A carbon tax and an emissions trading scheme (ETS) are two different ways of achieving the same aim: to internalise the environmental cost of GHG or CO2 emissions by setting a price, known as a carbon price, on the emissions generated by polluting activities. Putting an appropriate price on carbon should:
▪ Ensure that polluters pay some or all of the environmental costs that arise from their GHG emissions;
▪ Encourage individuals and businesses to move away from the use of high-carbon goods services and operations, and to invest in low-carbon alternatives; and,
▪ In the long run, promote innovation in new methods, products and services that meet consumer demand while reducing GHG emissions.

In order to be fully efficient, a carbon price should be set at a level that internalises the full costs of the environmental damage caused by GHG emissions, so prices reflect real environmental costs. A compromise would be to set the carbon price at a level sufficient to influence taxpayers' behaviours enough to achieve national environmental objectives. In each case, the carbon price indicated should be very much higher than the carbon prices being set today by existing taxes and ETSs. All existing initiatives suffer from timidity.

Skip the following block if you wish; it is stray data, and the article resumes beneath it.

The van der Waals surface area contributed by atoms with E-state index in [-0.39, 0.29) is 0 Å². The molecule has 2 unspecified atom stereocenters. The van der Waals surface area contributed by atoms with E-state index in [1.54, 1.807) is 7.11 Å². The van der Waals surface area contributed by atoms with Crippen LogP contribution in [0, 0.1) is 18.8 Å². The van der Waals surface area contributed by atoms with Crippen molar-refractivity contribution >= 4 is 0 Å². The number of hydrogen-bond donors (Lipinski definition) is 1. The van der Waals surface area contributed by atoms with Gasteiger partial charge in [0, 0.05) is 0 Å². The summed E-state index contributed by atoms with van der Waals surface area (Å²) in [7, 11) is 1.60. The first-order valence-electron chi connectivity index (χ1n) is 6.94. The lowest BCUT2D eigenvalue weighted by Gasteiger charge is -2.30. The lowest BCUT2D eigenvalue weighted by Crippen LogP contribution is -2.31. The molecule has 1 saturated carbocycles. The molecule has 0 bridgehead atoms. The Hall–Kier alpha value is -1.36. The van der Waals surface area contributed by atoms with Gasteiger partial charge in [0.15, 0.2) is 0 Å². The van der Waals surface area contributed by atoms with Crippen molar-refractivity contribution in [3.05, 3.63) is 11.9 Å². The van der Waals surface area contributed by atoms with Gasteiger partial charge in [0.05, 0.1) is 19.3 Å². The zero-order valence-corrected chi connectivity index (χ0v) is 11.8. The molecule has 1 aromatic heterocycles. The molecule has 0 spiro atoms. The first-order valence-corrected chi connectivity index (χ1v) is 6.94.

Models employed to determine the optimal trajectory of a carbon tax show it rising manyfold over time. The logic is that the current carbon price should be set to equal the marginal damage caused by current emissions. Over time, this marginal damage will increase as the amount of CO2 in the atmosphere grows so that, to internalise these rising costs, the carbon price must increase to match. We need to be thinking in terms of a carbon price in the range £100-200 per tonne of CO2. The carbon price within the EU ETS in March 2019 was 22€/tonne.